Deutsche Bank have calculated that the surge in UK 10-year borrowing costs in recent days is the biggest shift in gilt yields since 1976.
That year, Britain turned to the IMF for a loan to prop up the pound, following the inflationary surge caused by the infamous giveaway Barber budget of 1972.
Jim Reid of Deutsche Bank says there have only been four larger moves since 1934, underlining the dramatic volatility created by the mini-budget.
So these are really big moves and continue the rolling VAR shocks of the last 12 months in fixed income.
[VAR measures the riskiness of a bond]
Nearly 300 mortgage deals have been pulled in the last 24 hours by banks and building societies after the fall in the pound fuelled forecasts of a jump in interest rates.
The Bank of Ireland, Clydesdale Bank, Post Office Money and a slew of building societies including Monmouthshire, Furness and Darlington are among the names to have withdrawn products, our consumer affairs correspondent Zoe Wood writes.
In a statement Bank Of Ireland said that:
“due to changes in the financial market, we don’t currently have any new rates available for new or existing customers. We’ll launch a new range of mortgage rates as soon as possible”.
There are now 3596 residential mortgage deals available, down from 3880 at the start of this week, according to data firm Moneyfacts. At the end of last year would be borrowers would have had 5315 products to choose from.
Rachel Springall, finance expert at Moneyfacts, said the market was extremely volatile at the moment so borrowers need to seek independent advice to assess what their best options are right now:
“The upheaval in the mortgage market may cause frustration amongst both borrowers and brokers as they see deals disappear overnight.”
The overnight reduction in deals – the equivalent of about 7% – comes as lenders struggle to accurately price their products after last week’s mini budget sent the pound and government bonds plunging.
Virgin Money and Skipton Building Society were among the lenders who pulled their range of mortgage deals on Monday, while Halifax is withdrawing its fee-paying mortgage products
The financial markets are now pricing a slightly lower surge in UK interest rates.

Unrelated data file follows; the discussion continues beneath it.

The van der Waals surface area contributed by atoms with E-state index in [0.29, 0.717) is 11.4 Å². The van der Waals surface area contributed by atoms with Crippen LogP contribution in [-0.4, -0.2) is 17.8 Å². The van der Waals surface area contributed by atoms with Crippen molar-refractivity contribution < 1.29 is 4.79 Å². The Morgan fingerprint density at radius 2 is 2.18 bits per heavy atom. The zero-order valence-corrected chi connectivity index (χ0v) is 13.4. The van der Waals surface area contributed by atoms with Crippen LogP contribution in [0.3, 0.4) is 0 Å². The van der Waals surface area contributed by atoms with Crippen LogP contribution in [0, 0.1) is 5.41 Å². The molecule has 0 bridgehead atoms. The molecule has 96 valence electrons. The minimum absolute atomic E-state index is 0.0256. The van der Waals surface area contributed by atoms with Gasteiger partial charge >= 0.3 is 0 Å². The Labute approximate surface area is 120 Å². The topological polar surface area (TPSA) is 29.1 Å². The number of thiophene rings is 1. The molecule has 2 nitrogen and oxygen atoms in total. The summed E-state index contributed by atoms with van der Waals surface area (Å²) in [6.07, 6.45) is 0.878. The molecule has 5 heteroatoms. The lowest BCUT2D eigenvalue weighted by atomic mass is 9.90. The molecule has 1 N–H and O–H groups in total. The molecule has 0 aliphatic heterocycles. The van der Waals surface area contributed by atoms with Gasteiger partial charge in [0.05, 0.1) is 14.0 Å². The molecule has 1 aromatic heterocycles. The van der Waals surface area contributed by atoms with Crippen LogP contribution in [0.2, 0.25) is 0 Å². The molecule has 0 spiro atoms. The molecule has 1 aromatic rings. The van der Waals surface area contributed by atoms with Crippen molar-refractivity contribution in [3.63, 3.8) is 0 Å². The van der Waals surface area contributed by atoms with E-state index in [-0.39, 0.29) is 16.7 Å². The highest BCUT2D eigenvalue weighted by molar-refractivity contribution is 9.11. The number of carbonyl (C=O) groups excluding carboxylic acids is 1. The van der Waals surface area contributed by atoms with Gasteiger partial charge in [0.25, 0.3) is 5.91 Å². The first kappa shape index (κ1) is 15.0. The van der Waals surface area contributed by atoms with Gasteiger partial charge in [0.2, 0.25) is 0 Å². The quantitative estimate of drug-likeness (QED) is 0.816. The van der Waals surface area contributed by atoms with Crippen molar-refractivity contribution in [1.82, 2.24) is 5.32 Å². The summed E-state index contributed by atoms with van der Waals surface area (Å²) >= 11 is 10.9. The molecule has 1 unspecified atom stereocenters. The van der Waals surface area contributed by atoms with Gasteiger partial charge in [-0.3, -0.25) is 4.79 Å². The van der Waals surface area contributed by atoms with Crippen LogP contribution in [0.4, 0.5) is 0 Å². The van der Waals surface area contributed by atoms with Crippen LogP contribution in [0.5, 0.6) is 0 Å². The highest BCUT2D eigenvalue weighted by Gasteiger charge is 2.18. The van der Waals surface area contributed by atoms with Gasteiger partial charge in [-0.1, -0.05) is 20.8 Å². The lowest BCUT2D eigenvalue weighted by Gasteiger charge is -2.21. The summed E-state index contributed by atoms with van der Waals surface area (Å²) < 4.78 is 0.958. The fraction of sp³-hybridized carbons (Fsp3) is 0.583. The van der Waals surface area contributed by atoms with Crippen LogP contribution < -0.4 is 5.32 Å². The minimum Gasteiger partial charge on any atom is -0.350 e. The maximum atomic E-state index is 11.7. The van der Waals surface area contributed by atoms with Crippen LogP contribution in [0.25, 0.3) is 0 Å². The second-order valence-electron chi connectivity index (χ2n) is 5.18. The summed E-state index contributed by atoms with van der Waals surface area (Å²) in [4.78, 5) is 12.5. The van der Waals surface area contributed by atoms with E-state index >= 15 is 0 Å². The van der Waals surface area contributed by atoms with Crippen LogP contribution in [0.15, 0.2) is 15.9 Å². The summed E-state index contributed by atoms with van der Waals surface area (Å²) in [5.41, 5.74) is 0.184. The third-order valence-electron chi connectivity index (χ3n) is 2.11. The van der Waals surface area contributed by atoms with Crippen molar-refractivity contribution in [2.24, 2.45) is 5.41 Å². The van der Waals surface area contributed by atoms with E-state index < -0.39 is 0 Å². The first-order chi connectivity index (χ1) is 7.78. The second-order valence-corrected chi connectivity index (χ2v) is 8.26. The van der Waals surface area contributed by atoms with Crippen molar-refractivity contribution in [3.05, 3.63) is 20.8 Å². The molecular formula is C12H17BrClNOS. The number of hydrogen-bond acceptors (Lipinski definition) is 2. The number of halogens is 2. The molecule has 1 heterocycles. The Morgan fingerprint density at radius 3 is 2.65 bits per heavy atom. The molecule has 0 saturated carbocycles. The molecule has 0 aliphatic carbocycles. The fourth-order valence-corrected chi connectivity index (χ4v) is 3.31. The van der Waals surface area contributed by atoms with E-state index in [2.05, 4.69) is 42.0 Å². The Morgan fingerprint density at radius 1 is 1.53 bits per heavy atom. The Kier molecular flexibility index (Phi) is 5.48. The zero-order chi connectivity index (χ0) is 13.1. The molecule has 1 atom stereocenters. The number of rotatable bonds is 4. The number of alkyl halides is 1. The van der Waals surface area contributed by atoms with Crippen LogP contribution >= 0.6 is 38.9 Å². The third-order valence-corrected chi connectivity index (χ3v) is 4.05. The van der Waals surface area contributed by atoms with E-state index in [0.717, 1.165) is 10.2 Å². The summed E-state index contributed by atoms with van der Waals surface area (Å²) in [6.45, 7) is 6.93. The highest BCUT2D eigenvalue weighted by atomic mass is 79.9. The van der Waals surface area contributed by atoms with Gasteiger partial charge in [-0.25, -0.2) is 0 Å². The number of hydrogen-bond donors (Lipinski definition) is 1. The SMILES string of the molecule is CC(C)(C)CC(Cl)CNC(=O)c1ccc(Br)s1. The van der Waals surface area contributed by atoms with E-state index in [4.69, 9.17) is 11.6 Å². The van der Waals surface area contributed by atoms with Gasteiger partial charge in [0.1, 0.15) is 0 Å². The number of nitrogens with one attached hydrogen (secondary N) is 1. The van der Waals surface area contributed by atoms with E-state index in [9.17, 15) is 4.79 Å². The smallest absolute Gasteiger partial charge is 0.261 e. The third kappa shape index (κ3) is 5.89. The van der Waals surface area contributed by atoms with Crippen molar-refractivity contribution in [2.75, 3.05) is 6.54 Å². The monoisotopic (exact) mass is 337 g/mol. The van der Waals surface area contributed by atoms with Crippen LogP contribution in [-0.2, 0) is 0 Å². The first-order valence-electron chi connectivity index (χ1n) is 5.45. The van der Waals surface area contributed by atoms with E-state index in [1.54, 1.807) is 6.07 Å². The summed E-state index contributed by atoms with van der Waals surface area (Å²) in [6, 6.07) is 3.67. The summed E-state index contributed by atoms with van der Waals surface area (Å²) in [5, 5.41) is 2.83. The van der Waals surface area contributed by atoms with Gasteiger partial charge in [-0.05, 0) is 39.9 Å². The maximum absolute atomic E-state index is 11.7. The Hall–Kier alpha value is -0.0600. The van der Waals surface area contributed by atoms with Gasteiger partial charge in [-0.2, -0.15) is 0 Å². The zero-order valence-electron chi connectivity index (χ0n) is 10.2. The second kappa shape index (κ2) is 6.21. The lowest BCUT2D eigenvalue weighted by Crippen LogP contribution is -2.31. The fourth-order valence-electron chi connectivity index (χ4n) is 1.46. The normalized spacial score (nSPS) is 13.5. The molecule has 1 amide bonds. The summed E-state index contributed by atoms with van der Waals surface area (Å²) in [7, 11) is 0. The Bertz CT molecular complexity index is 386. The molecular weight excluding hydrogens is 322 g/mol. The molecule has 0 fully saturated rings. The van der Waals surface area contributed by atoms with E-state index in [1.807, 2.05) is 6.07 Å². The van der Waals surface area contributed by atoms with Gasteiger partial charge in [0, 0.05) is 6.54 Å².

UK Bank Rate is now expected to rise to around 5.8% by next summer, below the 6% peak seen yesterday.
But that would still be more than double current levels of base rate (2.25%).
The German government is concerned that Britain is conducting a ‘major’ experiment, by cutting taxes and boosting borrowing just as the central bank is raising interest rates.
German finance minister Christian Lindner raised doubts about the British government’s plans to accelerate spending while the central bank tightens policy to rein inflation.
In another sign of rising international concern, Lindner warned:
“In the UK, a major experiment is starting as the state simultaneously puts its foot on the gas while the central bank steps on the brakes,”
Speaking last night, at an event hosted by the Frankfurter Allgemeine Zeitung newspaper, Lindner suggested that it wouldn’t end well….
“I would say we wait for the results of this attempt and then draw the lessons.”
JP Morgan economist Allan Monks argues that Kwasi Kwarteng will need to reverse his strategy.
This can’t wait until chancellor lays out his medium-term fiscal plan on November 23rd, Monks warned (via Reuters).
Monks said the statements from Kwarteng, and the Bank of England, yesterday were “measured”….
“But there is still no clear sign that the source of the problem – the government’s fiscal strategy – is being reversed or reconsidered.
This will need to happen before November in order to avoid a much worse outcome for the economy.
Larry Summers, a former US Treasury secretary, has warned that the UK government’s ‘utterly irresponsible’ plans could drag the pound below parity against the euro, as well as the dollar.
Summers has heavily criticised chancellor Kwasi Kwarteng for undermining credibility by saying ‘incredible things’ about planning more tax cuts — those weekend comments pushed the pound to a record low of $1.0327 on Monday.
Summers says he was “very pessimistic about the consequences of utterly irresponsible UK policy on Friday,” but didn’t expect the markets to get so bad so quickly.
Summers also suggests the Bank of England should have taken more decisive action, rather than its ‘timid’ statement yesterday.
The first step in regaining credibility is not saying incredible things. I was surprised when the new chancellor spoke over the weekend of the need for even more tax cuts.
I cannot see how the BOE, knowing the government’s plans, decided to move so timidly.
Summers pointed to surging interest rates of long-dated British debt as a “hallmark of situations where credibility has been lost”.
“This happens most frequently in developing countries but happened with early Mitterrand before a U-turn, in the late Carter Administration before Volcker and with Lafontaine in Germany.”
Summers warns that there could be global consequences from a currency crisis in the pound, as it is a reserve currency.
The magnitude of Britain’s trade current account deficit underscores the seriousness of its challenges. My guess is that pound will find its way below parity with both the dollar and euro.
Currently the pound is trading at €1.12, having hit €1.08 in yesterday’s crash, the weakest since the end of 2020.
Here’s the full thread.